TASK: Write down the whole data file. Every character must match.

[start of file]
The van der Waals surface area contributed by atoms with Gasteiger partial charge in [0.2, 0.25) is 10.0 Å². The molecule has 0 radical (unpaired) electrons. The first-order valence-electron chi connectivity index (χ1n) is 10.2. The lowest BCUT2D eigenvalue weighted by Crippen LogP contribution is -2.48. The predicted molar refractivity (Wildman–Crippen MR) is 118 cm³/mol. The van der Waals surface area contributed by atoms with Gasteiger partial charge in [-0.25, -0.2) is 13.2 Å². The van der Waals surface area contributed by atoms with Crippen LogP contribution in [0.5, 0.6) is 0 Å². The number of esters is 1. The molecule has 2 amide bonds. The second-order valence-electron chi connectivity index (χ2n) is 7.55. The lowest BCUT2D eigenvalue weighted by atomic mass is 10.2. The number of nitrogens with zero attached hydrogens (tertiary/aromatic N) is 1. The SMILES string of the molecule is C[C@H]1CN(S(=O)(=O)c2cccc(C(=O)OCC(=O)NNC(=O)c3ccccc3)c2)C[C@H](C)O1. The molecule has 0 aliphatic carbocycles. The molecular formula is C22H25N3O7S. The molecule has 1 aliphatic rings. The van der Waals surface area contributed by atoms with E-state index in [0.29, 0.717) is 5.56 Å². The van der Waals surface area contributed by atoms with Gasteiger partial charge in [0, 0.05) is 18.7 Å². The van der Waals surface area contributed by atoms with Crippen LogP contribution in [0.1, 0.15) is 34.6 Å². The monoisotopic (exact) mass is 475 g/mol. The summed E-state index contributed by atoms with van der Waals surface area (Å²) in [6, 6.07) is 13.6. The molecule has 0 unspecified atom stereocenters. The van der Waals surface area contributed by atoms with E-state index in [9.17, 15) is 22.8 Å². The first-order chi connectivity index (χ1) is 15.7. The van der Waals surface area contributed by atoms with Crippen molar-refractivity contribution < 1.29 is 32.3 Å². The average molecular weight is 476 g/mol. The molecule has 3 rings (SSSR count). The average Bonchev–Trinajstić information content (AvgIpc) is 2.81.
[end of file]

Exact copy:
The van der Waals surface area contributed by atoms with Gasteiger partial charge in [0.2, 0.25) is 10.0 Å². The molecule has 0 radical (unpaired) electrons. The first-order valence-electron chi connectivity index (χ1n) is 10.2. The lowest BCUT2D eigenvalue weighted by Crippen LogP contribution is -2.48. The predicted molar refractivity (Wildman–Crippen MR) is 118 cm³/mol. The van der Waals surface area contributed by atoms with Gasteiger partial charge in [-0.25, -0.2) is 13.2 Å². The van der Waals surface area contributed by atoms with Crippen LogP contribution in [0.5, 0.6) is 0 Å². The number of esters is 1. The molecule has 2 amide bonds. The second-order valence-electron chi connectivity index (χ2n) is 7.55. The lowest BCUT2D eigenvalue weighted by atomic mass is 10.2. The number of nitrogens with zero attached hydrogens (tertiary/aromatic N) is 1. The SMILES string of the molecule is C[C@H]1CN(S(=O)(=O)c2cccc(C(=O)OCC(=O)NNC(=O)c3ccccc3)c2)C[C@H](C)O1. The molecule has 0 aliphatic carbocycles. The molecular formula is C22H25N3O7S. The molecule has 1 aliphatic rings. The van der Waals surface area contributed by atoms with E-state index in [0.29, 0.717) is 5.56 Å². The van der Waals surface area contributed by atoms with Gasteiger partial charge in [0, 0.05) is 18.7 Å². The van der Waals surface area contributed by atoms with Crippen LogP contribution in [0.1, 0.15) is 34.6 Å². The monoisotopic (exact) mass is 475 g/mol. The summed E-state index contributed by atoms with van der Waals surface area (Å²) in [6, 6.07) is 13.6. The molecule has 0 unspecified atom stereocenters. The van der Waals surface area contributed by atoms with E-state index in [9.17, 15) is 22.8 Å². The first-order chi connectivity index (χ1) is 15.7. The van der Waals surface area contributed by atoms with Crippen molar-refractivity contribution < 1.29 is 32.3 Å². The average molecular weight is 476 g/mol. The molecule has 3 rings (SSSR count). The average Bonchev–Trinajstić information content (AvgIpc) is 2.81.